The Bank of Japan upgraded its inflation forecasts on Tuesday and flagged heightening chances the recent commodity-driven price hikes will broaden, the latest sign of its conviction Japan is emerging
sustainably out of deflation.
The central bank also revised up next fiscal year’s growth forecast and offered a more upbeat view on the economy than three months ago, taking in stride the recent spike in omicron coronavirus variant cases at least for the time being.
But with inflation set to remain below its 2% target in the coming years, the BOJ stressed its resolve to maintain its ultra-loose monetary policy even as its global counterparts move toward exiting from crisis-mode policies.
“The BOJ is likely to stand pat on policy for the foreseeable future, unless the government piles pressure on it to ease the pain of commodity-driven inflation exacerbated by a weak yen. That may prompt the BOJ to fine-tune its policy,” said Izuru Kato, chief economist at Totan Research.
As widely expected, the BOJ left unchanged a -0.1% target for short-term interest rates and a pledge to guide long-term rates around 0% at a two-day meeting that ended on Tuesday.
In a quarterly outlook report, the BOJ revised up its inflation forecast for the year beginning in April to 1.1% from the previous estimate of 0.9%.
It also slightly raised its inflation forecast for fiscal 2023 to 1.1% from 1.0%.
“Risks to prices are generally balanced,” the BOJ said in the report. That compared with its assessment in October, which said risks were skewed to the downside.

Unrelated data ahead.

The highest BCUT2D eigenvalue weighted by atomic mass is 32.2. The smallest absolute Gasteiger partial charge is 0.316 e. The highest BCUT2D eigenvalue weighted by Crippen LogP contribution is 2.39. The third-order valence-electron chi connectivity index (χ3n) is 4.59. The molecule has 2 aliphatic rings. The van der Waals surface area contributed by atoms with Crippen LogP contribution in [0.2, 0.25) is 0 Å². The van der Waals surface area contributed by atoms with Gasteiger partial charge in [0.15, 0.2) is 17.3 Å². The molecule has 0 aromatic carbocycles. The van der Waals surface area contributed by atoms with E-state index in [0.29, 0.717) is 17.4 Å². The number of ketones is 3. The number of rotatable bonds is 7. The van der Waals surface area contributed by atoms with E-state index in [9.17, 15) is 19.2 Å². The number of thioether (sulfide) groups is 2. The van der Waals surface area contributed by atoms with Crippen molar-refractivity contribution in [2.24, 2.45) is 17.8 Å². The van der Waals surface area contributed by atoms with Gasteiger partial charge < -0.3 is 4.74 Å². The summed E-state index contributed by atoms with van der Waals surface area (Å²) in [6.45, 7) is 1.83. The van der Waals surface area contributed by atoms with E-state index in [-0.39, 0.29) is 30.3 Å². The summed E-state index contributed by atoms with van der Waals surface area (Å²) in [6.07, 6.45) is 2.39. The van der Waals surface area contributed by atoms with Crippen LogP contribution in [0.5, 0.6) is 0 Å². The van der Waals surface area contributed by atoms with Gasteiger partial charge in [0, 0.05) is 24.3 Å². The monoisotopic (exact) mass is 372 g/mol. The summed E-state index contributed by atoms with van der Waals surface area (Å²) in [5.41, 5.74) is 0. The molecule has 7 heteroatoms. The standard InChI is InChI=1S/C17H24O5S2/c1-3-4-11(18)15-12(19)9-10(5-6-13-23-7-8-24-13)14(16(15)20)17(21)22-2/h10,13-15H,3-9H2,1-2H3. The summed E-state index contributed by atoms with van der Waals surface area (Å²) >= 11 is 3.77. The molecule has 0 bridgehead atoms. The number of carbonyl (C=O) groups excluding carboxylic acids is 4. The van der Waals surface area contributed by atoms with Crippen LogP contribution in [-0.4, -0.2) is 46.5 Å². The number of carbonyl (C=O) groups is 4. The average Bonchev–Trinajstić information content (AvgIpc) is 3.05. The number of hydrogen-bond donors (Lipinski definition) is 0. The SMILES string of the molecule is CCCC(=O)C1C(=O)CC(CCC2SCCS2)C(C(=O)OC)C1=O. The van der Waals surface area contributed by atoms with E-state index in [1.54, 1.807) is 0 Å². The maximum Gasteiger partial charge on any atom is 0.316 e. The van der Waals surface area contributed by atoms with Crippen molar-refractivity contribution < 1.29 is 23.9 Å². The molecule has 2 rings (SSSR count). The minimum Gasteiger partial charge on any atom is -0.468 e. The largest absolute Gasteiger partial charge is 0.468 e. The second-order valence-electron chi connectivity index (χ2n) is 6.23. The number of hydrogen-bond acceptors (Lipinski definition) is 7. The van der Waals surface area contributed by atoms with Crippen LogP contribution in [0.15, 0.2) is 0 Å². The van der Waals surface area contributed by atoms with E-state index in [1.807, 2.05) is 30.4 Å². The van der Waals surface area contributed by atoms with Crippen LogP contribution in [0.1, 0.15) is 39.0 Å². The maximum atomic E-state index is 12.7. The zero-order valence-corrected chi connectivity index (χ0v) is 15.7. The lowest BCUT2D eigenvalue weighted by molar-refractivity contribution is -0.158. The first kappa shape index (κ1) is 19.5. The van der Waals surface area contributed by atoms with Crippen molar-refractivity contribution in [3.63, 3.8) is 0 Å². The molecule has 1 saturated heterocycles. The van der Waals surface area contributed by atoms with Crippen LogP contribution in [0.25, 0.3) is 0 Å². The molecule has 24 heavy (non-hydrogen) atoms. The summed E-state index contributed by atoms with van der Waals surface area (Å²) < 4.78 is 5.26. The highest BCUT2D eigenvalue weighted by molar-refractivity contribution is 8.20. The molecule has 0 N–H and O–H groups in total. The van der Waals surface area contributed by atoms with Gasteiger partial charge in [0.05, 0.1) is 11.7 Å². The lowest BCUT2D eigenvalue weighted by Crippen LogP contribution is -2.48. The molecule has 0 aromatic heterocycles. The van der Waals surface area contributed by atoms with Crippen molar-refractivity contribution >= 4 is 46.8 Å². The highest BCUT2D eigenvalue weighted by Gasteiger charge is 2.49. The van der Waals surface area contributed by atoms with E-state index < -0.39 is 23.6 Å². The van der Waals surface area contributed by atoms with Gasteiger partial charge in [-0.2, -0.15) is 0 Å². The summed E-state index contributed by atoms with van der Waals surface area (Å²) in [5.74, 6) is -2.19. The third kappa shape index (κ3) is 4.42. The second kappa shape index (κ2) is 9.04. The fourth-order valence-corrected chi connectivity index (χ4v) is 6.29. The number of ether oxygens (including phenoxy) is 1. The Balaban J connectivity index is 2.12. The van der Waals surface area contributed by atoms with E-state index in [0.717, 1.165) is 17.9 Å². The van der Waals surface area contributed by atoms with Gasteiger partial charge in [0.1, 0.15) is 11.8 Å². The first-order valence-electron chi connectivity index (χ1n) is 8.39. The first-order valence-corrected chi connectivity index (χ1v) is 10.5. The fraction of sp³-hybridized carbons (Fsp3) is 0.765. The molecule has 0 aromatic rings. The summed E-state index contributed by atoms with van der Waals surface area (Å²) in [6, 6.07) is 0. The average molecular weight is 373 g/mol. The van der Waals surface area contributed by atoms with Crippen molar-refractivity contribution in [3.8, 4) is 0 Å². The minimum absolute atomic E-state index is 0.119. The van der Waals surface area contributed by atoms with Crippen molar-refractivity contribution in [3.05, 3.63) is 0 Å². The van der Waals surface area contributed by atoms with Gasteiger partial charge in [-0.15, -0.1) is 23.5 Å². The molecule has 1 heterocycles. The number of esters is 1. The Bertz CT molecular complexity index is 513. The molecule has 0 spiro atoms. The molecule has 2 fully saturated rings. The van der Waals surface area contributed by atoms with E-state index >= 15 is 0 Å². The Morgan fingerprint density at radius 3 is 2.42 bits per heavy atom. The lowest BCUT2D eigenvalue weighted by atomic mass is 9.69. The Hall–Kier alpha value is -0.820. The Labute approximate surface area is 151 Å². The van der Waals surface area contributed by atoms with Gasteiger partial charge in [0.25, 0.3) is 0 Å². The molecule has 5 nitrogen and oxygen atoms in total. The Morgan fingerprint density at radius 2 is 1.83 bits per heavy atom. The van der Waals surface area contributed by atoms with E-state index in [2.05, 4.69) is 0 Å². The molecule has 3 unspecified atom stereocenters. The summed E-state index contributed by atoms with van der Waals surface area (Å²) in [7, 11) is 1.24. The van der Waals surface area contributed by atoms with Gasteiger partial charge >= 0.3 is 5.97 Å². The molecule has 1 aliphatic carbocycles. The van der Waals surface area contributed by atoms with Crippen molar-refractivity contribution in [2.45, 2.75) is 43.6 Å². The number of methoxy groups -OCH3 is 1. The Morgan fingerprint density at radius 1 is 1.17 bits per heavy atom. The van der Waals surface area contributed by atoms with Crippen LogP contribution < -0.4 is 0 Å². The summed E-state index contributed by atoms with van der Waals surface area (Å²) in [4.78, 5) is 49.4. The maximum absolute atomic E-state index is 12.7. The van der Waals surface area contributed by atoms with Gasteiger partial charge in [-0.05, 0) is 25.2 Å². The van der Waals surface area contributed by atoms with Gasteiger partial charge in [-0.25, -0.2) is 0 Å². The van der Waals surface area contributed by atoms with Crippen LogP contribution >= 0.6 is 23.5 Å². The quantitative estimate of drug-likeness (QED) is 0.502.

As wage increases give households more purchasing power, a broader range of firms will raise prices. That, in turn, will push up inflation and heighten public perceptions that prices will rise further, the BOJ said.
“Inflation expectations are heightening moderately,” the BOJ said, warning of the risk that price hikes could come faster than expected if global commodity costs remain high.
On Japan’s economy, the BOJ said its “recovery was becoming clearer” as the damage from the Covid-19 pandemic eased, a sign it was taking the recent spike in omicron new coronavirus cases in stride. That was a more upbeat assessment than in October, when it said the economy was “picking up as a trend.”
The BOJ cut its economic growth forecast for the year ending in March as curbs on activity to combat the pandemic dampened consumption and affected supply chains, hitting output.
But it revised up next fiscal year’s growth projection to a 3.8% expansion from 2.9% forecast in October, taking into account the boost from the government’s stimulus package.
A spike in wholesale inflation and rising import costs from a weak yen have led to price hikes for a broad range of goods, hitting households at a time wage growth remains slow.